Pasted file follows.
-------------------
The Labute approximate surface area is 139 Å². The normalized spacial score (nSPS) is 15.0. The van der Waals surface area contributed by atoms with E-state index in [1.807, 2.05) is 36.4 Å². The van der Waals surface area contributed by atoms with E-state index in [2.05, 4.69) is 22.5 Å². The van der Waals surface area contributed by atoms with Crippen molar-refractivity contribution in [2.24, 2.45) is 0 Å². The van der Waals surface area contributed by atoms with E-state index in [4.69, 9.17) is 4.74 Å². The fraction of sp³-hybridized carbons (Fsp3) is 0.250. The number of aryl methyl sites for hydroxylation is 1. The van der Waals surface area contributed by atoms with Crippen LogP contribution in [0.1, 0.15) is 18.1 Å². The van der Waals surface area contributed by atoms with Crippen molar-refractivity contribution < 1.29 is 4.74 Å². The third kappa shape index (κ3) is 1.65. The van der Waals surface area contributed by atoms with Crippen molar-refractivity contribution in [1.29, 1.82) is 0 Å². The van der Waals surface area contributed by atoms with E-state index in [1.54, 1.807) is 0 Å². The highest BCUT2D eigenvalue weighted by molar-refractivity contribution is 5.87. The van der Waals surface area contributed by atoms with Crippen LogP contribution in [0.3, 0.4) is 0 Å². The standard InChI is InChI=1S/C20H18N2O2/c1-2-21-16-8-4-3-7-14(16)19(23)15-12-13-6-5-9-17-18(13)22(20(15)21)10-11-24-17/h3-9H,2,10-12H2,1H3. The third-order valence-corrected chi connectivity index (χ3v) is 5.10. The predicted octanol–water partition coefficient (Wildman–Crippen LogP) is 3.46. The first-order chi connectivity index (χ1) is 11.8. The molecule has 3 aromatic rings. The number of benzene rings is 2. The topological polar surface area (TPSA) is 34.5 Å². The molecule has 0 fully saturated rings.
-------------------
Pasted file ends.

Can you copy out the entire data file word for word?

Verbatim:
The Labute approximate surface area is 139 Å². The normalized spacial score (nSPS) is 15.0. The van der Waals surface area contributed by atoms with E-state index in [1.807, 2.05) is 36.4 Å². The van der Waals surface area contributed by atoms with E-state index in [2.05, 4.69) is 22.5 Å². The van der Waals surface area contributed by atoms with Crippen molar-refractivity contribution in [2.24, 2.45) is 0 Å². The van der Waals surface area contributed by atoms with E-state index in [4.69, 9.17) is 4.74 Å². The fraction of sp³-hybridized carbons (Fsp3) is 0.250. The number of aryl methyl sites for hydroxylation is 1. The van der Waals surface area contributed by atoms with Crippen LogP contribution in [0.1, 0.15) is 18.1 Å². The van der Waals surface area contributed by atoms with Crippen molar-refractivity contribution < 1.29 is 4.74 Å². The third kappa shape index (κ3) is 1.65. The van der Waals surface area contributed by atoms with Crippen molar-refractivity contribution in [1.29, 1.82) is 0 Å². The van der Waals surface area contributed by atoms with E-state index in [1.54, 1.807) is 0 Å². The highest BCUT2D eigenvalue weighted by molar-refractivity contribution is 5.87. The van der Waals surface area contributed by atoms with Crippen LogP contribution in [0.3, 0.4) is 0 Å². The standard InChI is InChI=1S/C20H18N2O2/c1-2-21-16-8-4-3-7-14(16)19(23)15-12-13-6-5-9-17-18(13)22(20(15)21)10-11-24-17/h3-9H,2,10-12H2,1H3. The third-order valence-corrected chi connectivity index (χ3v) is 5.10. The predicted octanol–water partition coefficient (Wildman–Crippen LogP) is 3.46. The first-order chi connectivity index (χ1) is 11.8. The molecule has 3 aromatic rings. The number of benzene rings is 2. The topological polar surface area (TPSA) is 34.5 Å². The molecule has 0 fully saturated rings.